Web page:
A post 2011 follow up survey may be worth considering. This would focus on predictions of what will happen in the post-project period, up to 2014, the year of the vision statement produced by participants in the September 2009 stakeholders workshop in Katine.

“In 2014, Katine will be an active, empowered community taking responsibility for their development with decent health, education, food security and able to sustain it with the local government”

Supporters

The participation of the Guardian and AMREF will be very important, although it is conceivable that the survey could be run independently of their cooperation

Assistance with publicity, to find participants, would be needed from the Guardian and Barclays

Advisory support is being sought from the One World Trust

Advisory support from other other organisations could also be useful

The online survey could be designed and managed by Rick Davies. However responsibility could be given to another party that was agreed to by AMREF, Guardian and Barclays.

Challenges

  • The survey design needs to be short enough to encourage people to complete it, but not so short that important aspects of the project’s performance are left out
  • The description of the objectives used in the survey needs to be as clear and specific as possible, but also keep as close to AMREF’s original words as possible (i.e. as in the 4th year extension proposal, and using the M&E framework, now being updated)
  • Participants will be asked to make a single choice between multiple options, describing what might happen. These options will need to be carefully chosen, so there are no obvious “no brainers”, and to cover a range of plausible possibilities
  • It may be necessary in some cases (e.g. with some broadly defined objectives) to allow multiple choices from multiple options
  • I have heard that AMREF will be conducting a final evaluation in late 2011, using an external consultant. This evaluation could be the source of the final set of data on actual performance, against which participant’s predictions could be compared. But will it be seen as a sufficiently independent source of information?

A digression on complexity and networks…

….a side argument from the Rick on the Road post: Cynefin Framework versus Stacey Matrix versus network perspectives

In that post I said

PS1:Michael Quinn Patton’s book on Developmental Evaluation has a whole chapter on “Distinguishing Simple, Complicated, and Complex”. However, I was surprised to find that despite the book’s focus on complexity, there was not a single reference in the Index to “networks”. There was one example of a network model (Exhibit 5.3) , contrasted with a Linear Program Logic Model…” (Exhibit 5.2), in the chapter on Systems Thinking and Complexity Concepts. [I will elaborate further]

One interpretation: Complexity arises through the interaction of many agents having some degree of autonomy. With no autonomy there is simple order (complete predictability), with complete autonomy there is chaos (no predictablity). How do we define autonomy? One view: Autonomy = The number of possible relationships an actor can have with others. When realised, this can be measured in terms of  network density (a Social Network Analysis (SNA) measure). Two cariacature examples of the extremes: 1. An army, with a hierarchical chain of command,  is highly ordered. Here the network structure is  sparse (i.e.  a tree structure) and low in density. 2. “Economic man” , who is free to interact with anyone, in order to maximise his/her utility. Here all possible relationships can be realised, as everyone interacts with everyone. Complexity is the territory in between where actors have some degree of choice of who they interact with. And where there is some degree of predictability. When realised, those choices can also be described in terms of different kinds of network structures. So if we want to explore complex systems we need to look at the structure of networks of actors, both as “initial conditions” affecting what happens next and as “final states”, reflecting what has happened over a given period of time. I.e. an empirical approach, not mysticism :-)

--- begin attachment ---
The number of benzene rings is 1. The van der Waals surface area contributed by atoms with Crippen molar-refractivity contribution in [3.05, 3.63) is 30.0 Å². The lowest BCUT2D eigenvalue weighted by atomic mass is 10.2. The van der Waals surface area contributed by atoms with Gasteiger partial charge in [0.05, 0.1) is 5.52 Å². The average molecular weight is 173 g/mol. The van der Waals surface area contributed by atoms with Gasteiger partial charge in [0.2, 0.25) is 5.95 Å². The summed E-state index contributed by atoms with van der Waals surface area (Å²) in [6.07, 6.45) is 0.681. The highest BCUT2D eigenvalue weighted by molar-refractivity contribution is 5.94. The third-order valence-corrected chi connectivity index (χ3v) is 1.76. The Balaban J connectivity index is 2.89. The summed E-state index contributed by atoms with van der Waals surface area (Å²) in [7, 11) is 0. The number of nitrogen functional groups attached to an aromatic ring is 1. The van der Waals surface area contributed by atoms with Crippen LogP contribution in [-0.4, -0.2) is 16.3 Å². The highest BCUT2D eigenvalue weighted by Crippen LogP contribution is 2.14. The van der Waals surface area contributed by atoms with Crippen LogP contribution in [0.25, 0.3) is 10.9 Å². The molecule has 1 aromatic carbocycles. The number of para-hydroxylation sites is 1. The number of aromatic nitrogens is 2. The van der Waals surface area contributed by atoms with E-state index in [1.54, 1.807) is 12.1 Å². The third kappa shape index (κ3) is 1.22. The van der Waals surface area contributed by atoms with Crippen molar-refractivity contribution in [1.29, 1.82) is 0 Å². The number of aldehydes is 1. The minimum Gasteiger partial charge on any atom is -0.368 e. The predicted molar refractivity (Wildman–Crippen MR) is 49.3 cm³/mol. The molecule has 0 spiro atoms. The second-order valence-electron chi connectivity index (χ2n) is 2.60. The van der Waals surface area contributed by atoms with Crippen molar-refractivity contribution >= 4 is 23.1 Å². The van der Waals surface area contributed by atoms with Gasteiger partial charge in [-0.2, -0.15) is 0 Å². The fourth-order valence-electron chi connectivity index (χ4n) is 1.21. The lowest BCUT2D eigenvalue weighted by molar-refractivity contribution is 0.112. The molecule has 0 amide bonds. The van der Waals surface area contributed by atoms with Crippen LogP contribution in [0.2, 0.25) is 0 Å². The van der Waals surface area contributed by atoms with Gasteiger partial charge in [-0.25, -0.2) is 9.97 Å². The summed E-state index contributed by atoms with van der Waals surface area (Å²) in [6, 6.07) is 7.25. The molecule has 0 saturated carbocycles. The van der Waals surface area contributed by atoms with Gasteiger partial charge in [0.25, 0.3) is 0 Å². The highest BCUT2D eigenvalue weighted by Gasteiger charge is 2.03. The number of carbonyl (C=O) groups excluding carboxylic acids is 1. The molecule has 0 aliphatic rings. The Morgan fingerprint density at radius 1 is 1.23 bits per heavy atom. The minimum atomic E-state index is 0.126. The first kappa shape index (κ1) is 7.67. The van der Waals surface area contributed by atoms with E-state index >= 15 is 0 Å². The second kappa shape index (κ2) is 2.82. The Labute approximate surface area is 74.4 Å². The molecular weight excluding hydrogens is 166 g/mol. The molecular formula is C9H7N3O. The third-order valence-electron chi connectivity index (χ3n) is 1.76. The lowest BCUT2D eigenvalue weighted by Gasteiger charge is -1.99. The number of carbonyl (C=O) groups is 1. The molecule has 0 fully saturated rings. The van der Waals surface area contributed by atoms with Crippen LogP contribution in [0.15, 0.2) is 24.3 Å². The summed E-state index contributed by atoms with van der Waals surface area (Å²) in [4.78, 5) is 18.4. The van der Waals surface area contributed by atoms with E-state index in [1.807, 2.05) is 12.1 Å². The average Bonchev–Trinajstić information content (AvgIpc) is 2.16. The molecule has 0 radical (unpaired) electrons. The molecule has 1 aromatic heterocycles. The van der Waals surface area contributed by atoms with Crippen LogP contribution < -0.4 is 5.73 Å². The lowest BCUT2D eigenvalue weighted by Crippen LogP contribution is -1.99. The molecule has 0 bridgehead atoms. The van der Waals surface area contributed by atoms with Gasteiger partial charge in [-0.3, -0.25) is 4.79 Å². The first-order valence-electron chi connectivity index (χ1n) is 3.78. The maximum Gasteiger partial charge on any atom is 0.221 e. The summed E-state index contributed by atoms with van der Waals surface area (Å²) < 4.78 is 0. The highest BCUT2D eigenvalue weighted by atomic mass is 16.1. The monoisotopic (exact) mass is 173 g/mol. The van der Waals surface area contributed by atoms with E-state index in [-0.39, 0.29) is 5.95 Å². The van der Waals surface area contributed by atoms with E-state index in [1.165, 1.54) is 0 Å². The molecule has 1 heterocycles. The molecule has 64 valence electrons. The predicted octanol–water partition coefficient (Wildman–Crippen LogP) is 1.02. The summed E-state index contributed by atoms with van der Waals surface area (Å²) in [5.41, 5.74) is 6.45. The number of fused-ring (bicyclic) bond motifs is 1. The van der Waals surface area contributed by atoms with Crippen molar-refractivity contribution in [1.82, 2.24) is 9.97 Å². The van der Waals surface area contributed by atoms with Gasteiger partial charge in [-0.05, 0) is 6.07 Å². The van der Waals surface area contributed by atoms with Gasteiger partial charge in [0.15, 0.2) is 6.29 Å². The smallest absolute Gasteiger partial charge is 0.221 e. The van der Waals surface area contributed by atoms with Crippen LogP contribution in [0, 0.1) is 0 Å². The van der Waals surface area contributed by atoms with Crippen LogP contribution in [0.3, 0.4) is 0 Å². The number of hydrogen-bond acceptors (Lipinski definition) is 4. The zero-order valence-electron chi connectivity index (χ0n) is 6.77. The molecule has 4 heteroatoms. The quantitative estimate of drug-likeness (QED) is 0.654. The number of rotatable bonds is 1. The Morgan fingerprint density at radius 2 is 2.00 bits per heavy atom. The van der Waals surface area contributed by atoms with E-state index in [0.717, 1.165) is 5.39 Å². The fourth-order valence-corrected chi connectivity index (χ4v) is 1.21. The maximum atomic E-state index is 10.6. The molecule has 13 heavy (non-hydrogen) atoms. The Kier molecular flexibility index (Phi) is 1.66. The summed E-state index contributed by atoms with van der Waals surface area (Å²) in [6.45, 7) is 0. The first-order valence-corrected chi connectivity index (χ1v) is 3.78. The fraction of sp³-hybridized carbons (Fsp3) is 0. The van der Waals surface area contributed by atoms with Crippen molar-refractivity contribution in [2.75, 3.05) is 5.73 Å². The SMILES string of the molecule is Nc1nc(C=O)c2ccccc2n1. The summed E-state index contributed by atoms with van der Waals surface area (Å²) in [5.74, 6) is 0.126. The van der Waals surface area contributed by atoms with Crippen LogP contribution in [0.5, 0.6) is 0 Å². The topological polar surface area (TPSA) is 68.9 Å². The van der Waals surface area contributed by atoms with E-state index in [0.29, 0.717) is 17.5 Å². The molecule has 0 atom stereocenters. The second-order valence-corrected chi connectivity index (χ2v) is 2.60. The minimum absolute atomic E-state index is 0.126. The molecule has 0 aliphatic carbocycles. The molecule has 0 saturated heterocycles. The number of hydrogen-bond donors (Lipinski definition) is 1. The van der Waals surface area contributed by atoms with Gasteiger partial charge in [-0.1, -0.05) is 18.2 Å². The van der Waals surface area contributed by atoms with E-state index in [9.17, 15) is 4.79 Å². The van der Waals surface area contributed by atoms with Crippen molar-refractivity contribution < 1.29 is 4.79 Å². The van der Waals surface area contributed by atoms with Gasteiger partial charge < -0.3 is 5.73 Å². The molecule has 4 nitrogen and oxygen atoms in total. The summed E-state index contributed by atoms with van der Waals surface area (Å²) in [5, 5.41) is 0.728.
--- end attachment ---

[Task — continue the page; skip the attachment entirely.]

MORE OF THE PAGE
PS: The concept of autonomy could probably be further differentiated, in terms of relationship choices, as follows : (a) the range of relationships available to an actor, already discussed above (b) the freedom to choose amongst those that are available, (c) the range of behaviors available within a given relationship. But how do you measure freedom (b) ? One measure might be the degree to which any choices made are uncorrellated with other events. The diversity of choices made could also be important. Diversity suggests freedom from constraint (more on this theme here).